I’m currently in the middle of a contentious piece of litigation in western Pennsylvania. The witnesses, however, are scattered all of the country, including two in Dallas, who I had to go to court to defeat a motion to compel their attendance in PA for their depositions. On Friday, I received a phone call from plaintiff’s counsel (who is in his mid to upper 70s), in which he told me he intended to take their depositions in Dallas this coming Wednesday and Thursday. I responded that even if they could be available on such short notice (they can’t be), I’m unavailable because my wife is traveling those two days for her job and one of us needs to be home with the kids.
His response floored me. He says, “You’re a lawyer. It’s unprofessional for you to plan your schedule around your wife. She should be at home taking care of the kids.”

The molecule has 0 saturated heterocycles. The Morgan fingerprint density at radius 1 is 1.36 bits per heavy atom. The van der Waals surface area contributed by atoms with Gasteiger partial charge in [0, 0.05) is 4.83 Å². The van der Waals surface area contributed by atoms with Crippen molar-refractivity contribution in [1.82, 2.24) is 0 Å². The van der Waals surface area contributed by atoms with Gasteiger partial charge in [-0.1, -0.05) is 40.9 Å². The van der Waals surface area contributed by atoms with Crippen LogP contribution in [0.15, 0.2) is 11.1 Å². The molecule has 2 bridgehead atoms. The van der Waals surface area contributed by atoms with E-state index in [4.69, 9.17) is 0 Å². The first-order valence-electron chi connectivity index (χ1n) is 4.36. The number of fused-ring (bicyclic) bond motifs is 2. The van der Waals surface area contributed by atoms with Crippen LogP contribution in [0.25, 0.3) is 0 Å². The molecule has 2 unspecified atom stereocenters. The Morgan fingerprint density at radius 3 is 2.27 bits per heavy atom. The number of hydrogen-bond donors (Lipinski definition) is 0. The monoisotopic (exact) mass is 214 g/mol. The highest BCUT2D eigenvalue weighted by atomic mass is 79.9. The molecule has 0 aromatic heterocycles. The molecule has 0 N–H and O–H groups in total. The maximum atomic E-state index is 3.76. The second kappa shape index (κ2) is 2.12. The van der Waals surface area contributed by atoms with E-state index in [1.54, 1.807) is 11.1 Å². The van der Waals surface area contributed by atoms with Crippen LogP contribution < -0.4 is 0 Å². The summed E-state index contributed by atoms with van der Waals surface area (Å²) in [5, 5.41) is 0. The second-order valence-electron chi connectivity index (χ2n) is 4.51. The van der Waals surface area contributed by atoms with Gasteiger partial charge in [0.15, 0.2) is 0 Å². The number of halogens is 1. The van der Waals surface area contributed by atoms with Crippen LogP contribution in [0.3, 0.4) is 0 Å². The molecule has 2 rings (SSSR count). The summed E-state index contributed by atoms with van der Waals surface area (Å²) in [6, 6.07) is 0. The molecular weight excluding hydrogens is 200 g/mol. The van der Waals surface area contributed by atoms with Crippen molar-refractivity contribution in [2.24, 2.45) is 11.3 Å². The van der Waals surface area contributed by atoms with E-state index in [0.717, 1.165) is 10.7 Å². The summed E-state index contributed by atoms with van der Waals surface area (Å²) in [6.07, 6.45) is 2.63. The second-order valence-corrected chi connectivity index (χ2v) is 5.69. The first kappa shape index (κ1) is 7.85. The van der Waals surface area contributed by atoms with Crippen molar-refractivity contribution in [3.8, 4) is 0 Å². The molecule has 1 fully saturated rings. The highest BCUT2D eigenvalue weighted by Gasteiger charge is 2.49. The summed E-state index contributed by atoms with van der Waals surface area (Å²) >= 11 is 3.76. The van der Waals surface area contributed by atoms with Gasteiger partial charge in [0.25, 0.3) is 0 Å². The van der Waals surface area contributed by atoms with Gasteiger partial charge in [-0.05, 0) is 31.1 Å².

We don’t live in an Ozzie & Harriet world anymore. Long gone are the days when a wife would be waiting at home to greet her husband with a pair of slipper and a martini while she put dinner on the table. Women work. My wife (who, by the way, gave up her career for 6 years to stay at home with our children) has restarted her career. Her job requires her to travel, which means we share a travel calendar. To make sure that our kids are never abandoned, we clear all travel with the other’s out-of-town schedule before making our own business arrangements.
Readers, please don’t carry this attitude into your business. There is only one unhappy ending to telling one of your employees that his wife, or she, belongs at home with the children. It starts with law- and ends with -suit. Women have the right to work, and neither they, nor their spouses, should be punished for exercising that right, regardless of their chosen profession.
As for which one of us in my tale was acting unprofessionally, I leave that decision up to you.